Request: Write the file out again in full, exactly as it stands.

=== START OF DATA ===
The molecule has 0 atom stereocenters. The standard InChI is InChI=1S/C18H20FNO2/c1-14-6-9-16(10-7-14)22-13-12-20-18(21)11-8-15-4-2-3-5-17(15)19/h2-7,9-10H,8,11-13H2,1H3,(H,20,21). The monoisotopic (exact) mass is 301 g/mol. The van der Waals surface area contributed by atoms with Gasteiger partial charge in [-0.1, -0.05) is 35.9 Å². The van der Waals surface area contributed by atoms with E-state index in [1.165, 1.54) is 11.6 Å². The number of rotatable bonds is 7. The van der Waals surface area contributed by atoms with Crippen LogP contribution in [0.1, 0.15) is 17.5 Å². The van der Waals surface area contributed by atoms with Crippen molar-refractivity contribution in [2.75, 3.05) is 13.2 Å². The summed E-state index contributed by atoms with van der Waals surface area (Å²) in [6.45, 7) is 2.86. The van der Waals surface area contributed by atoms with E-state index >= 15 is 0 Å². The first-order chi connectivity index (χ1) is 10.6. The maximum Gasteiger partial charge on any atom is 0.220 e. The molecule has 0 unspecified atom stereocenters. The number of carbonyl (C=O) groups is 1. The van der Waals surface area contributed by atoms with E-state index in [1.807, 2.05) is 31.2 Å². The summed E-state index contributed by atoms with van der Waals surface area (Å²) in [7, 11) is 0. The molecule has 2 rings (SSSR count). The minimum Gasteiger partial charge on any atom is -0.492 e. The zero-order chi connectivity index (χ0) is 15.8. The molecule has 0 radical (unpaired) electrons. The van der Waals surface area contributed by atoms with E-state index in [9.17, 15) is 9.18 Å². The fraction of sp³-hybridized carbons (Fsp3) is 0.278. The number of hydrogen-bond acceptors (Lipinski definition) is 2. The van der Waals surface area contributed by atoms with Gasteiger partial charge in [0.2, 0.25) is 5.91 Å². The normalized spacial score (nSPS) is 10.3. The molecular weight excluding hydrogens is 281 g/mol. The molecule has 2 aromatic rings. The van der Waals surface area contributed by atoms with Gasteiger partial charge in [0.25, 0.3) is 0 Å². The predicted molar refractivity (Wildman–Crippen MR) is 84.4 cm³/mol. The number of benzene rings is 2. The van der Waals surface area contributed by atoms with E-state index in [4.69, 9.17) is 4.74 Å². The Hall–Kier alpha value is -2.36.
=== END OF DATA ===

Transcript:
The molecule has 0 atom stereocenters. The standard InChI is InChI=1S/C18H20FNO2/c1-14-6-9-16(10-7-14)22-13-12-20-18(21)11-8-15-4-2-3-5-17(15)19/h2-7,9-10H,8,11-13H2,1H3,(H,20,21). The monoisotopic (exact) mass is 301 g/mol. The van der Waals surface area contributed by atoms with Gasteiger partial charge in [-0.1, -0.05) is 35.9 Å². The van der Waals surface area contributed by atoms with E-state index in [1.165, 1.54) is 11.6 Å². The number of rotatable bonds is 7. The van der Waals surface area contributed by atoms with Crippen LogP contribution in [0.1, 0.15) is 17.5 Å². The van der Waals surface area contributed by atoms with Crippen molar-refractivity contribution in [2.75, 3.05) is 13.2 Å². The summed E-state index contributed by atoms with van der Waals surface area (Å²) in [6.45, 7) is 2.86. The van der Waals surface area contributed by atoms with E-state index >= 15 is 0 Å². The first-order chi connectivity index (χ1) is 10.6. The maximum Gasteiger partial charge on any atom is 0.220 e. The molecule has 0 unspecified atom stereocenters. The number of carbonyl (C=O) groups is 1. The van der Waals surface area contributed by atoms with E-state index in [1.807, 2.05) is 31.2 Å². The summed E-state index contributed by atoms with van der Waals surface area (Å²) in [7, 11) is 0. The molecule has 2 rings (SSSR count). The minimum Gasteiger partial charge on any atom is -0.492 e. The zero-order chi connectivity index (χ0) is 15.8. The molecule has 0 radical (unpaired) electrons. The van der Waals surface area contributed by atoms with E-state index in [9.17, 15) is 9.18 Å². The fraction of sp³-hybridized carbons (Fsp3) is 0.278. The number of hydrogen-bond acceptors (Lipinski definition) is 2. The van der Waals surface area contributed by atoms with Gasteiger partial charge in [0.2, 0.25) is 5.91 Å². The normalized spacial score (nSPS) is 10.3. The molecular weight excluding hydrogens is 281 g/mol. The molecule has 2 aromatic rings. The van der Waals surface area contributed by atoms with Gasteiger partial charge in [0.25, 0.3) is 0 Å². The predicted molar refractivity (Wildman–Crippen MR) is 84.4 cm³/mol. The number of benzene rings is 2. The van der Waals surface area contributed by atoms with E-state index in [4.69, 9.17) is 4.74 Å². The Hall–Kier alpha value is -2.36.